An Expert Butcher Shares 5 Tips For Buying Meat

When browsing the meat case at a grocery store, you’re often confronted with a wide range of different cuts and colors of meat that are labeled with terms like organic and grass-fed. So, how can you manage to pick something that you know is both good quality and tastes great? Well, there are a handful of tips and tricks that can help guide you, from questions to ask the butcher to colors you should look for that can help you decide which meat is best for you. To assist you on your meat-buying journey, we teamed up with Panera and called on expert butcher Brian Butler, currently the head butcher and co-owner of Salt & Time Butcher shop and Salumeria in Austin, Texas, to share his top five tips for buying meat. Check out his advice below.

Find A Reputable Butcher

To help you navigate all your meat options, Butler, who has worked in the meat-cutting business for 23 years, recommends you find a respected butcher.

Go in and make up your own mind about a business,” explained Butler, who suggests staying away from online review sites, and opting for an in-person visit to find a place you feel comfortable in. “You should feel welcomed and appreciated as a customer.”

If you need a place to start, you can call your favorite restaurant to find out where they source their meat, or visit a local farmers market to ask for recommendations. As Butler pointed out, the butcher you choose might not be the least expensive, but finding someone who does a good job and whom you trust is worth the extra money.

Ask Questions

When purchasing meat, you should never be afraid to ask questions. Whether you’re shopping at a local butcher store or at your chain supermarket, it’s good to find out where your meat is coming from. If someone is available to answer questions, you can ask where the animals were raised and if they are grass-fed or raised without antibiotics.

“You should be able to ask [questions about] how and where the animals were raised that are being sold by that establishment,” said Butler. “Butchers can be very compassionate towards animals, which can seem impossible. But, in reality, butchers love animals and should be seen as stewards to the environment.”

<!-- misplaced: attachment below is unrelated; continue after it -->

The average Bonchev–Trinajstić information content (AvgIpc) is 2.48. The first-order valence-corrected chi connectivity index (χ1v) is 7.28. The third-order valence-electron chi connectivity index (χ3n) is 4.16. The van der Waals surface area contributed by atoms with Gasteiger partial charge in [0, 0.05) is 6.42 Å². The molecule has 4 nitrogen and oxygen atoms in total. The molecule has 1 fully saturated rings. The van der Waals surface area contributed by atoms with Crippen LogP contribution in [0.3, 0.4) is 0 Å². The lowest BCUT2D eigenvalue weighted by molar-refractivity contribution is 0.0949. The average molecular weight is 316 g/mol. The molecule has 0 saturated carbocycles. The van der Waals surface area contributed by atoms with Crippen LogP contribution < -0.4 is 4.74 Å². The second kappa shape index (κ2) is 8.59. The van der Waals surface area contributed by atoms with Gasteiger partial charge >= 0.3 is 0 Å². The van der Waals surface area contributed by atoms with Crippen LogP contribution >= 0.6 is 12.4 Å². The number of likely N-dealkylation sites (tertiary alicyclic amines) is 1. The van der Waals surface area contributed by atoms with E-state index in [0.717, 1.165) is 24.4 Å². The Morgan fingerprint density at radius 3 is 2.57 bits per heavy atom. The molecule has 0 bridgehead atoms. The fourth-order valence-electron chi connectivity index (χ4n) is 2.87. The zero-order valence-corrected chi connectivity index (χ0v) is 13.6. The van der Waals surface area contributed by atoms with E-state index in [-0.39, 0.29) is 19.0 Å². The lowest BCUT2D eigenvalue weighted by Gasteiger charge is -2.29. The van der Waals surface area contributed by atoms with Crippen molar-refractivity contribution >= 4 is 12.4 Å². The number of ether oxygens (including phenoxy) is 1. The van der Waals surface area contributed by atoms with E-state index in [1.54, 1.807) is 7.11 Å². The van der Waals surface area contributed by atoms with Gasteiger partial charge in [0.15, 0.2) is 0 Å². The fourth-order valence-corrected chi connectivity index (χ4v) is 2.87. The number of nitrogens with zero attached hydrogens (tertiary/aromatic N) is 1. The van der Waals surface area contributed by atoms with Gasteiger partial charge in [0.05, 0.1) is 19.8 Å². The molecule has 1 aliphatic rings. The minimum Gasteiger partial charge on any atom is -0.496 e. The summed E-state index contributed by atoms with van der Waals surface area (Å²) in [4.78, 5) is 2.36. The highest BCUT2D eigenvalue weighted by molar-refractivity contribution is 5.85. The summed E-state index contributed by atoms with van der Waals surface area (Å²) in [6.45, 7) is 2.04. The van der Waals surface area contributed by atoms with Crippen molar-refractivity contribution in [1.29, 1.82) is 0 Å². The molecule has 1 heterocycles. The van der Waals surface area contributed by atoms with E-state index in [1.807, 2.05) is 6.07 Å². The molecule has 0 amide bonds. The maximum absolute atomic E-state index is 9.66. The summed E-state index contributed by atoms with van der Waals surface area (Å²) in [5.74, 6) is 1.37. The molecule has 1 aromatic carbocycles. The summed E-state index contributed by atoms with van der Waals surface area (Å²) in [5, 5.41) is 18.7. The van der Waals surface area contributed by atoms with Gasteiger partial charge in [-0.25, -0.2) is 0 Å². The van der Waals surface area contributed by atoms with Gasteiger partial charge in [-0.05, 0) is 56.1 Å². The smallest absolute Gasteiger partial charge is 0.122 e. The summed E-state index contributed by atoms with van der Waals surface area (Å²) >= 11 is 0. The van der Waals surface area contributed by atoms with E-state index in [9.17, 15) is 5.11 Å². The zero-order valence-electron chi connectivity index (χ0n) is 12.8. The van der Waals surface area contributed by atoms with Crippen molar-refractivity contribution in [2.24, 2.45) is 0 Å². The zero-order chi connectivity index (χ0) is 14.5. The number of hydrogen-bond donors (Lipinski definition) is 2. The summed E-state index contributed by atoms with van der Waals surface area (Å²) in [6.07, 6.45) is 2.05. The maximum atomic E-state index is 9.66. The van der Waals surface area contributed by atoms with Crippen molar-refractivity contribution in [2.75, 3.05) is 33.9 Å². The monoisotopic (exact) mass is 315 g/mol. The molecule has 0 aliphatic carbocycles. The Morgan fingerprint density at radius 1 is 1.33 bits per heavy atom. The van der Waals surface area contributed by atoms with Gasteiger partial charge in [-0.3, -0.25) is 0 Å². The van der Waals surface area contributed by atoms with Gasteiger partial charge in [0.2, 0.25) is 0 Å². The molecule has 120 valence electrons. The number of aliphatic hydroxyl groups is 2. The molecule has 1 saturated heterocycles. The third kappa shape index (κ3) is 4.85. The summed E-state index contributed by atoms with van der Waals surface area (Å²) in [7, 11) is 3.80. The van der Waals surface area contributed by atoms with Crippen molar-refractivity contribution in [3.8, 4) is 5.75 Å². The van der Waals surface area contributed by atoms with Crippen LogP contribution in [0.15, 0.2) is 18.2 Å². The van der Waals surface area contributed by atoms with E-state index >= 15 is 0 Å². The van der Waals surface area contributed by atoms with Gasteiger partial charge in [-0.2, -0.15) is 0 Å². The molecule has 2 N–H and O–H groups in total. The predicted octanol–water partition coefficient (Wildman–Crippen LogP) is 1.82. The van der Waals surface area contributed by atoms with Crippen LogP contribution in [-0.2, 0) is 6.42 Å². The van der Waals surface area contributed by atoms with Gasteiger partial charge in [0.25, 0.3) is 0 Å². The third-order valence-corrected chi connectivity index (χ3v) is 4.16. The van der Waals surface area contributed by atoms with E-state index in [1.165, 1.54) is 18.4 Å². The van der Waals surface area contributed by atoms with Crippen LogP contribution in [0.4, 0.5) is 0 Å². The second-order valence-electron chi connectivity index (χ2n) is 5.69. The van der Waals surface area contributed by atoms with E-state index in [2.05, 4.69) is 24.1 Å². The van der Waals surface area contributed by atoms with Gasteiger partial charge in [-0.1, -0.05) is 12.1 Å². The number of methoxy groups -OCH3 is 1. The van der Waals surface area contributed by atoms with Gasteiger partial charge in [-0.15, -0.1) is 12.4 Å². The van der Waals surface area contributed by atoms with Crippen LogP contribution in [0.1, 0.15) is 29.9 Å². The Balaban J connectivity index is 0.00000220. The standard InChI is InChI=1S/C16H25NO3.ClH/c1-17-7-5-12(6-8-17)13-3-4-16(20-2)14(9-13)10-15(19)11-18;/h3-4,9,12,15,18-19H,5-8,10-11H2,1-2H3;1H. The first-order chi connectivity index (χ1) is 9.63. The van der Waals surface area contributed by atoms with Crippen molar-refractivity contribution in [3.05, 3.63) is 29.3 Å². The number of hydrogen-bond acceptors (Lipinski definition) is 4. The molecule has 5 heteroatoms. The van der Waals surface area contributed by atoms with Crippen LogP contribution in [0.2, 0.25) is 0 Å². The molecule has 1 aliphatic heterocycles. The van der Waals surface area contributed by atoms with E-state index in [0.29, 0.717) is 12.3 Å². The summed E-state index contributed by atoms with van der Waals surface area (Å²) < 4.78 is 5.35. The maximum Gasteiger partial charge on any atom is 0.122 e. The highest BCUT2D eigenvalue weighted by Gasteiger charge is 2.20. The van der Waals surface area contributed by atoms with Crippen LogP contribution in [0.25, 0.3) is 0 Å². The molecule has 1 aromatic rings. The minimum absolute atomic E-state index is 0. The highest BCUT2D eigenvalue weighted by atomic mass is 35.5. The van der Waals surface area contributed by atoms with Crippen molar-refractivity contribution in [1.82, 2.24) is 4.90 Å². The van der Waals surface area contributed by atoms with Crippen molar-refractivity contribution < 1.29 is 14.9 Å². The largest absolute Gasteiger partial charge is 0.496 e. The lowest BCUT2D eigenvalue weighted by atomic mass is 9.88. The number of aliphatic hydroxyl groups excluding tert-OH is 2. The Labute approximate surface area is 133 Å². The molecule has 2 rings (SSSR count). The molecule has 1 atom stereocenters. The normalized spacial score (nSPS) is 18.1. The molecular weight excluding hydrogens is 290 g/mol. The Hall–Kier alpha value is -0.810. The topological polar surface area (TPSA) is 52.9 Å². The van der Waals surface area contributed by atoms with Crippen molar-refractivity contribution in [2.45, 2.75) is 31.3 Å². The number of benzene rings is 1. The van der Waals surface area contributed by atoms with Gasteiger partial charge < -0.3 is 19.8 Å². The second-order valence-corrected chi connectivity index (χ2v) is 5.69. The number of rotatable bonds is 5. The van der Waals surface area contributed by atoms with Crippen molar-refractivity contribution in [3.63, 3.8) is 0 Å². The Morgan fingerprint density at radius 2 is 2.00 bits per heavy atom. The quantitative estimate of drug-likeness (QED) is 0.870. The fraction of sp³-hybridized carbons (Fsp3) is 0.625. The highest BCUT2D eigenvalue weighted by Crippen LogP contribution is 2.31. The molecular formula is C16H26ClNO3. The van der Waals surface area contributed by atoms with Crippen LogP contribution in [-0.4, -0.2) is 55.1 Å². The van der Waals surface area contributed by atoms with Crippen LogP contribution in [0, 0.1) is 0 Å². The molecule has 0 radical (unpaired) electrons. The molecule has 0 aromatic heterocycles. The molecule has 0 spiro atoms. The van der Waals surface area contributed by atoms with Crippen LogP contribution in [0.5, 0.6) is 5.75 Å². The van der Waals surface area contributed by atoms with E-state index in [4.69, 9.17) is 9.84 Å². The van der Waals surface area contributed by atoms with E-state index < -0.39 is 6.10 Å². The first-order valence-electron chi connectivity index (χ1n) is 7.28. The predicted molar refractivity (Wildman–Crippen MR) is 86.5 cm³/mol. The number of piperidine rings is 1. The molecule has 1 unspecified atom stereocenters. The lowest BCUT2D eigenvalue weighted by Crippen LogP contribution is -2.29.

You can also look to labels and certifications for cues about animal practices. For example, meat that is labeled as organic or raised without antibiotics, means that the animal has never been given antibiotics. Other labels that may imply positive practices include free range, pasture raised and grass fed.

Buy Local If You Can

Customers are not aware of what a huge impact buying meats locally raised can have on local agribusiness economies,” explained Butler. “Locally focused shops put real dollars into local economies’ revenue streams. The farmers, mills, ranchers, processors, butchers, chefs, restaurateurs, all survive on this stream.”

Buying locally also helps keep your community’s butchers in business. “It’s a dying craft, and it has few practitioners,” said Butler.

Use Your Eyes, Ears And Nose

The color of meat depends on which animal it is coming from and which cut of meat you are buying. You should always avoid purchasing meat that is pale or off in color. A fresh cut of pork will be pinkish, while a new piece of beef should be a bright red. The meat should be cold and feel firm to the touch. It should not have any odors. “Buy meat that has good color and looks fresh,” advised Butler.

If the meat is vacuum-packed, the color may change when it is exposed to air, but it should not have any excessive water or tears in the packaging.

Try Something New

“Don’t be afraid of trying something new,” said Butler, who suggests trying meats that you didn’t necessarily grow up eating.

Butler suggests changing things up by trying lesser-known cuts like the thin-cut flank steak or pork collar. He’s noticed that a lot of people don’t take the time to explore different cuts of meat, but shopping with a local butcher can help you add something new to your personal menu.

“It’s these cuts where you can find value, and something really tasty,” added Butler. “Butchers aren’t just there to cut your meat. We can help you with recipes, technique, knowledge, meal planning and buying on a budget.”


Panera Bread is committed to improving the welfare of animals across its supply chain. To see how others are improving the way we eat, check out Food Interrupted, a six-part series by Panera, produced in partnership with Rainn Wilson’s SoulPancake and ACE Content, that sheds light on these hardworking chefs, tastemakers and community heroes who are helping to change America’s food system.